I have been teaching Philippine History for three years now (one in each of the schools I have worked in), honestly I love teaching it and I have a deeper appreciation for the subject compared when it was taught back in high school. Ever since I started I always try to bring my students on field trips, be it to the local museum or national park and every time I go to the National Museum, Malacanan Palace or even Intramuros there’s something new and exciting for me to discover, however these places only tackled certain moments: propaganda and reform, the development of government, and Spanish culture and influences. It was only yesterday that I got to experience another important part of our country’s history: the Katipunan and Andres Bonifacio in the Museo ng Katipunan.
The museum, located at Pinaglabanan Shrine in San Juan, is a small two-floor building. The first floor is dedicated to busts of Andres Bonifacio, Emilio Jacinto and Gregoria De Jesus and a 10-minute audio video presentation of Andres Bonifacio and how the Katipunan came to be. From the onset I was impressed with the facilities of museum, it isn’t stuffy or dark but mellow and didn’t have that old smell or disrepair look about it. Plus, the AV production looked top-notched, I guess with the sudden surge of interest in Philippine history the NHCP is getting a big boost from local companies.
But if I was already wowed by the AVP, it was when we got to the second floor that things started getting interesting. The museum is arranged into 8 exhibits: the life of Bonifacio, the what the Tagalog should know, the Kartilya, the important personalities of the Katipunan, dioramas, the revolution in the Philippines, Emilio Jacinto and Oryang. The museum is large enough to accommodate around 30 people comfortably and the exhibits look well maintained.
As we moved along from exhibit to exhibit, artifacts and artworks are displayed prominently, from the all-famous bolos wielded by the Katipuneros to weird anting-antings, these were very interesting and warranted a closer look.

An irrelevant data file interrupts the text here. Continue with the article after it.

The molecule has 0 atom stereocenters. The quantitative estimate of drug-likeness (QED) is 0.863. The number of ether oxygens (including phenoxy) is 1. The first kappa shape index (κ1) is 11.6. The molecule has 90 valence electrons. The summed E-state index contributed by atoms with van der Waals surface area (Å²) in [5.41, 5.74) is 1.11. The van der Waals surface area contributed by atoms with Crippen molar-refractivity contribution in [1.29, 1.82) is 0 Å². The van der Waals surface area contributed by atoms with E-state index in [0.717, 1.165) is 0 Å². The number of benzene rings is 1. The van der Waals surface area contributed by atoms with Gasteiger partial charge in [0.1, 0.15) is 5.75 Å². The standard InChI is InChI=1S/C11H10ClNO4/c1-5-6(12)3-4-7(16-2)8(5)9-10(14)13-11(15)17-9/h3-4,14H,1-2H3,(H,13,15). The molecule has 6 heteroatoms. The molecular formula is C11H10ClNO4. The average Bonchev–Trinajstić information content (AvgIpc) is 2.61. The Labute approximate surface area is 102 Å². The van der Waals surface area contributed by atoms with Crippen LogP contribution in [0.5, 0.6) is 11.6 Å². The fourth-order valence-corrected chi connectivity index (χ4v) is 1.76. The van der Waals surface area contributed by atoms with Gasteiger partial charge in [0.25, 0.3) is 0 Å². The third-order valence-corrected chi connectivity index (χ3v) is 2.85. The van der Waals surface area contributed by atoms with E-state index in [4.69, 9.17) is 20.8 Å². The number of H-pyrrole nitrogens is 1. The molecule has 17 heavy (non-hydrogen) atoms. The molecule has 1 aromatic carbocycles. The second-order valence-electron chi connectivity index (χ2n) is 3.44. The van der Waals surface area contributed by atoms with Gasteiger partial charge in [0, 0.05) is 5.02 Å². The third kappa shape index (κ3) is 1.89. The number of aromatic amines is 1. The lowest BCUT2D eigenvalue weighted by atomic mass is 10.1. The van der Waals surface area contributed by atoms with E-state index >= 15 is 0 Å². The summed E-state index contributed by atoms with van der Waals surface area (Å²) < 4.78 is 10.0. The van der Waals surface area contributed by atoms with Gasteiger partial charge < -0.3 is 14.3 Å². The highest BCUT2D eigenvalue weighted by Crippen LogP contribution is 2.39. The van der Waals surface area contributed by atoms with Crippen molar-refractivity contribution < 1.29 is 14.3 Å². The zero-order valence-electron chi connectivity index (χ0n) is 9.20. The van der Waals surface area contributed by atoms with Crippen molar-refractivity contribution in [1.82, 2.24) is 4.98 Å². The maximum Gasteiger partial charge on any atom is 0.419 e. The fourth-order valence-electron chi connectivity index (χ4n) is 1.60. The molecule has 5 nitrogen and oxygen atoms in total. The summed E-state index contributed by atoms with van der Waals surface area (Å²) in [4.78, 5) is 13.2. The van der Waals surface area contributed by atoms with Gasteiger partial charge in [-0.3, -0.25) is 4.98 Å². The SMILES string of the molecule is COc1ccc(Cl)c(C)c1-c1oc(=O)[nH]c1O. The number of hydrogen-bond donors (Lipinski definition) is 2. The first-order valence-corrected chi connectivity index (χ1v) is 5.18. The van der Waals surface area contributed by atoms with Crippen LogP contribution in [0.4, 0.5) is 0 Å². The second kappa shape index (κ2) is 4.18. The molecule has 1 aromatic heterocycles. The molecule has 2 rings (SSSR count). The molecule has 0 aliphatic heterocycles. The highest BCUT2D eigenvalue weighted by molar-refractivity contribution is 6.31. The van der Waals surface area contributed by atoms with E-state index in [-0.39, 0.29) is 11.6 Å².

Like most museums there would be an interactive part, the push the button and light up relief map kind, and usually these things don’t work. The museum on the other hand pushes that by adding technology: hologram of a person reciting Andres Bonifacio’s “Pag-ibig sa Tinubuang Lupa” and the most exciting part, augmented reality. My students entered a booth with a TV and a camera and pointed cards with an AR logo on it, depending on the card it would either display an info card or sounds with soldiers marching alongside you in the TV. It’s all so cool and it shows that certain steps are being taken to make museums relevant and interesting.
The Museo ng Katipunan was a fun experience, I went to the museum expecting to see an old, dark, and poorly maintained museum. I left with a sense of appreciation and admiration that our country’s Historical institute is doing something to make museum’s, whether big or small, relevant, exciting and interesting. I hope that in the future more and more museums become as interesting and properly maintained.
Museo ng Katipunan is located at Pinaglabanan Shrine, Corazon de Jesus Street. San Juan City.